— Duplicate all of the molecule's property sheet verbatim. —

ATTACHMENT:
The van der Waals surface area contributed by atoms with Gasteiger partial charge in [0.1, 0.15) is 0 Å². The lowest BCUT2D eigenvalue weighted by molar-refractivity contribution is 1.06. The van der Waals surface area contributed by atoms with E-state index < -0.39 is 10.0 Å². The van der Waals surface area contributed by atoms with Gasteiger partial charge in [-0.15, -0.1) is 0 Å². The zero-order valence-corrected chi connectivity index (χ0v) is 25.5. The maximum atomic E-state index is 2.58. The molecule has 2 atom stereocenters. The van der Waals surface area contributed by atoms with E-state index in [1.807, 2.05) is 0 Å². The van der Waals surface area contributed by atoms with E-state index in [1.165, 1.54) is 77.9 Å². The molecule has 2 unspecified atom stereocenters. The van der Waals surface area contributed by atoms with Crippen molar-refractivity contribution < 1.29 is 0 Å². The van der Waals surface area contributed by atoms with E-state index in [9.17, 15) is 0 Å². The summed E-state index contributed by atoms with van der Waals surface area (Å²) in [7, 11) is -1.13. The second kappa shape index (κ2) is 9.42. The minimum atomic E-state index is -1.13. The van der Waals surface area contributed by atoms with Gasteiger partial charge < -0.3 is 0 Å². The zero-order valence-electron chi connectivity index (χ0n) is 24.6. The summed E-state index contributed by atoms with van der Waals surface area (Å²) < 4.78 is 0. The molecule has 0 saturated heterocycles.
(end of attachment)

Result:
The van der Waals surface area contributed by atoms with Gasteiger partial charge in [0.1, 0.15) is 0 Å². The lowest BCUT2D eigenvalue weighted by molar-refractivity contribution is 1.06. The van der Waals surface area contributed by atoms with E-state index < -0.39 is 10.0 Å². The van der Waals surface area contributed by atoms with Gasteiger partial charge in [-0.15, -0.1) is 0 Å². The zero-order valence-corrected chi connectivity index (χ0v) is 25.5. The maximum atomic E-state index is 2.58. The molecule has 2 atom stereocenters. The van der Waals surface area contributed by atoms with E-state index in [1.807, 2.05) is 0 Å². The van der Waals surface area contributed by atoms with E-state index in [1.165, 1.54) is 77.9 Å². The molecule has 2 unspecified atom stereocenters. The van der Waals surface area contributed by atoms with Crippen molar-refractivity contribution < 1.29 is 0 Å². The van der Waals surface area contributed by atoms with E-state index in [9.17, 15) is 0 Å². The summed E-state index contributed by atoms with van der Waals surface area (Å²) in [7, 11) is -1.13. The second kappa shape index (κ2) is 9.42. The minimum atomic E-state index is -1.13. The van der Waals surface area contributed by atoms with Gasteiger partial charge < -0.3 is 0 Å². The zero-order valence-electron chi connectivity index (χ0n) is 24.6. The summed E-state index contributed by atoms with van der Waals surface area (Å²) < 4.78 is 0. The molecule has 0 saturated heterocycles.